Health care quality showing slow improvement
■ Hospitals advance more quickly on quality than physician practices, a new report says. Patient safety and health disparities show less progress.
By Kevin B. O’Reilly — Posted May 27, 2009
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Twin government reports released in May that track the American health system's performance show that quality of care has improved at a dilatory 1.4% pace, while markers of racial and ethnic health disparities have stagnated.
"The progress of quality is incredibly slow, and disparities are persisting," said Ernest Moy, MD, PhD, who directs the team at the U.S. Agency for Healthcare Research and Quality that produces the companion reports on health care quality and disparities (link).
The reports, published annually since 2003, assemble data on more than 220 measures of quality, patient safety and cost-efficiency. The most recent data available vary by measure, making it difficult to say how the health system fared in 2008 versus 2007. But some trends are becoming clear, Dr. Moy said.
"There are differences in the rate of improvement, and what we see is more rapid improvement in the hospital measures and acute treatment measures, and much slower rates of improvement in chronic care and chronic disease management," he said.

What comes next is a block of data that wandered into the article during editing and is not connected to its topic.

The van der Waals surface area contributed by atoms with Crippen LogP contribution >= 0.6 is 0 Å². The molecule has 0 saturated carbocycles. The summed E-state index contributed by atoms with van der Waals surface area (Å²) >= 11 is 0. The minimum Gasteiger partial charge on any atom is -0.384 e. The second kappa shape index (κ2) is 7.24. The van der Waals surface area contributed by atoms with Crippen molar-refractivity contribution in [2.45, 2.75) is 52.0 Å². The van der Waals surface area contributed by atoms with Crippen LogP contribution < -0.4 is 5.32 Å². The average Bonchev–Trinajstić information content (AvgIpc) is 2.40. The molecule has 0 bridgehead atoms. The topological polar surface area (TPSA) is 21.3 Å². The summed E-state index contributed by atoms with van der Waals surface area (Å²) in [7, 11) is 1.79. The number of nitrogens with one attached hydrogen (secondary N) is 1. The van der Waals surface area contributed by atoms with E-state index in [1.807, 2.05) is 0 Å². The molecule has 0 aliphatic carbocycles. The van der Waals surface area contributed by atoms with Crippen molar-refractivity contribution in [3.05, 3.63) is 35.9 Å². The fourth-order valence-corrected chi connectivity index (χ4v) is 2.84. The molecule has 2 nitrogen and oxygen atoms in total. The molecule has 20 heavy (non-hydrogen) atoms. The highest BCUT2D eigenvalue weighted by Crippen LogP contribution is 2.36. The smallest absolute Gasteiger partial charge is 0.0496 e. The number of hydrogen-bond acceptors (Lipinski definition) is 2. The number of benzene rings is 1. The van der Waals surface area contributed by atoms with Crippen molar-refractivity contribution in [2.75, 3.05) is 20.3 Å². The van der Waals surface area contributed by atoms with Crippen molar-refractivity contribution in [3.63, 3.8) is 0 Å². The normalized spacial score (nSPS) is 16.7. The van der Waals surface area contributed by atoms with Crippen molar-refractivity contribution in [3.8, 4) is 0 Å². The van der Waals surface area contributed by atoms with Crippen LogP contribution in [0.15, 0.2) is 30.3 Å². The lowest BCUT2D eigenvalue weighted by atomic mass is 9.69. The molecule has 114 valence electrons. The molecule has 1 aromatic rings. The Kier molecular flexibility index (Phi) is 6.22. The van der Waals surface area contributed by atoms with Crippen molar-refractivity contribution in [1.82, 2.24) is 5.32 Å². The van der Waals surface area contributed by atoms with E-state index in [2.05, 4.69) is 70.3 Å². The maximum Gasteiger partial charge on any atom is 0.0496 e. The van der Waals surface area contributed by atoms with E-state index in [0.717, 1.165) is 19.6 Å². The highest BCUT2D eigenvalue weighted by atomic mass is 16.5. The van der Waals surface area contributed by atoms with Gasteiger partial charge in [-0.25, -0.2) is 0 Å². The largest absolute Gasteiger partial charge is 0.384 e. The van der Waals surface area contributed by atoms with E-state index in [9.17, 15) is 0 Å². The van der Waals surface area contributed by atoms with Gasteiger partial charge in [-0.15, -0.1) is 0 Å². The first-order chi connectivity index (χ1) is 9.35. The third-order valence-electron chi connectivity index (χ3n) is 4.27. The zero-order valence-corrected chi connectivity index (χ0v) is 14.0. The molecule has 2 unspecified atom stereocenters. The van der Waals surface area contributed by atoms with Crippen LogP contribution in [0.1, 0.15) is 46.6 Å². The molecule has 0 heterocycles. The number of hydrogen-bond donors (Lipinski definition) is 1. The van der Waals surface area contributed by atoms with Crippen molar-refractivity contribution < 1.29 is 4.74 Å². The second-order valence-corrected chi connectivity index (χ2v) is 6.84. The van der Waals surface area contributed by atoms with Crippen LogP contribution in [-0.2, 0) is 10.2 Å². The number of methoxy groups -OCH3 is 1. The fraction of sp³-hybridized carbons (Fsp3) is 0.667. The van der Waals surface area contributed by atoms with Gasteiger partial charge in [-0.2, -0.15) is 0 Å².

Since the first quality report, hospitals have improved their performance on quality measures by 2.8% annually, while ambulatory care has advanced at a 1.1% clip. Dr. Moy speculated that making quality reporting a condition of full Medicare reimbursement has spurred hospitals to pay closer attention to their performance and undertake initiatives to improve.
Meanwhile, fewer than half of the 38 metrics tracking patient safety showed improvement. Safety is the only area to show an annual decline -- 0.9% -- since 2003, largely driven by the challenge of health care-associated infections.
At least 60% of the measures of disparities -- how care that blacks, Asians, American Indians, Alaskan Natives, Hispanics and poor people receive compares with that received by whites and the affluent -- either stagnated or worsened from 2000 to 2006. There are consistent disparities across minority groups in colorectal cancer screening, patient-centered care and mental health treatment.
Upon issuing the reports, Health and Human Services Secretary Kathleen Sebelius announced that $50 million in stimulus package spending would go to help doctors and hospitals battle infections and improve patient safety.